Fact check: Lindsey Graham blatantly lies about Obamacare at Supreme Court hearing
Sen. Graham is attempting to rewrite history on Obama’s Affordable Care Act.
The senator leading Supreme Court confirmation hearings Tuesday launched into revisionist history on Obamacare, implying it was designed to help Democratic states like California, New York, and Massachusetts while doling out less to states like his, South Carolina.
In doing so, Sen. Lindsey Graham skipped over the fact that health insurance costs more in states like New York, and that South Carolina is among 12 conservative states that have not adopted the law’s Medicaid expansion, a big source of federal subsidies.
A look at the Senate Judiciary Committee chairman’s remark during questioning of nominee Amy Coney Barrett:
GRAHAM: “Under the Affordable Care Act, three states get 35% of the money, folks. Can you name them? I’ll help you, California, New York, and Massachusetts. They’re 22% of the population. Now, why did they get 35% of the money when they are only 22% of the population? That’s the way they designed the law; the more you spend, the more you get.”
THE FACTS: That’s misleading.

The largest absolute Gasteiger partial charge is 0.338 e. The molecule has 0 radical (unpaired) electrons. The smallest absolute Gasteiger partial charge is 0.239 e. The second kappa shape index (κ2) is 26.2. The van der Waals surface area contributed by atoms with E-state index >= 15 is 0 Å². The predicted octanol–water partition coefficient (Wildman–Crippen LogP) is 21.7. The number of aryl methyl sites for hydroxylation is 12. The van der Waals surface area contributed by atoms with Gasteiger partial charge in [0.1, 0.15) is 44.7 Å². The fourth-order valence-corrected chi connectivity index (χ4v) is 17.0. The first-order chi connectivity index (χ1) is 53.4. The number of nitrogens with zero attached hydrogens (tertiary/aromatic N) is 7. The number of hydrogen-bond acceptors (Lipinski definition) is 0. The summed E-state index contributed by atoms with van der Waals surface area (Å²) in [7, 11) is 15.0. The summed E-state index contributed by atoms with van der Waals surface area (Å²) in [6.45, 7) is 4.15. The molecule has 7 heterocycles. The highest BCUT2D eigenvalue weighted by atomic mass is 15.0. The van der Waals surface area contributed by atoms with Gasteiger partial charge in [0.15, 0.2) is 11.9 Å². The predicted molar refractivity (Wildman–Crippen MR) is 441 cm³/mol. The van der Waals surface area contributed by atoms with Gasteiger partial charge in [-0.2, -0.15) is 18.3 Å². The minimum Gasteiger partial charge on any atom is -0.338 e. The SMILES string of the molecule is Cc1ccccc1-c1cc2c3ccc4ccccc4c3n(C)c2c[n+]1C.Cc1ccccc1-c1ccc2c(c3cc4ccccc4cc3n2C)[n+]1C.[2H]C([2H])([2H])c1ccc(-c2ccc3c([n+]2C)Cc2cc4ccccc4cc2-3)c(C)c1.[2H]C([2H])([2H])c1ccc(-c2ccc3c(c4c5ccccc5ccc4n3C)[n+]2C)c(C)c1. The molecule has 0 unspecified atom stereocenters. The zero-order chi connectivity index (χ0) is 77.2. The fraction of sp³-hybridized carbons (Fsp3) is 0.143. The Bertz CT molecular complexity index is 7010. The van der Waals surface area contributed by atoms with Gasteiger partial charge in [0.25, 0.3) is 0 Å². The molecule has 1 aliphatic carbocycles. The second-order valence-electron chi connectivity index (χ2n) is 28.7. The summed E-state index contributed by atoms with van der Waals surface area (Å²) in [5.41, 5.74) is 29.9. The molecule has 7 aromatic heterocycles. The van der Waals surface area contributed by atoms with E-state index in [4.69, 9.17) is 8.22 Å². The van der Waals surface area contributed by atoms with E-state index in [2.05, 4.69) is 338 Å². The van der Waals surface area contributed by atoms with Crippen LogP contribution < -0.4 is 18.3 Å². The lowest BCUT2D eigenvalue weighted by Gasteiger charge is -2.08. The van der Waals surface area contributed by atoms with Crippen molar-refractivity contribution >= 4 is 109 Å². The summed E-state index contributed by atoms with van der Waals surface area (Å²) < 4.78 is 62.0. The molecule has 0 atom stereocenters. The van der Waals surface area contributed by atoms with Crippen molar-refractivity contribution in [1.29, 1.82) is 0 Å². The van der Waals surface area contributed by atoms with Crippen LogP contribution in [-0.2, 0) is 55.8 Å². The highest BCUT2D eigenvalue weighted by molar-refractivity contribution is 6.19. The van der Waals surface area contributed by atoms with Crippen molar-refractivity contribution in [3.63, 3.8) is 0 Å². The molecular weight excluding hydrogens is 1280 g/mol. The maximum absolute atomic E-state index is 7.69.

In a sense, it is true that states with higher premiums and more enrollment in the ACA’s health insurance marketplaces get more federal money. But that’s driven by differences in premiums between states and by the number of people who sign up for taxpayer-subsidized coverage. It’s not that Democrats who wrote the law put their finger on the scale. The price of health insurance, like the real estate market, reflects underlying local costs such as hospital charges and doctors’ fees, which vary.
And there’s another wrinkle: Larry Levitt of the nonpartisan Kaiser Family Foundation says the big reason that some states like South Carolina get much less federal money under Obamacare is that they have chosen not to expand Medicaid, where the federal government picks up 90% of the cost.
Contrary to Graham’s assertion, that wasn’t how the Obama administration and the then-Democratic Congress designed the law, Levitt points out. Obamacare originally required all states to expand Medicaid, with the federal government covering most of the cost, but the Supreme Court made Medicaid expansion optional in 2012.
Whitmer signs specific criminal penalties for assaulting health care workers into law
A bipartisan package of bills in Michigan signed by Gov. Gretchen Whitmer at Sparrow Hospital in Lansing, creates specified criminal penalties for assaulting health care workers.By Anna Liz Nichols, Michigan Advance - December 06, 2023
For Texas Sen. Ted Cruz, another Trump term is another chance to kill Obamacare
Millions of Texas families’ health and well-being would be jeopardized if the legislation were repealed.By Jesse Valentine - December 04, 2023
Florida Sen. Rick Scott backs Donald Trump in revived push to repeal Obamacare
More than 3 million Floridians will lose their health insurance if Scott and Trump succeed.By Jesse Valentine - November 30, 2023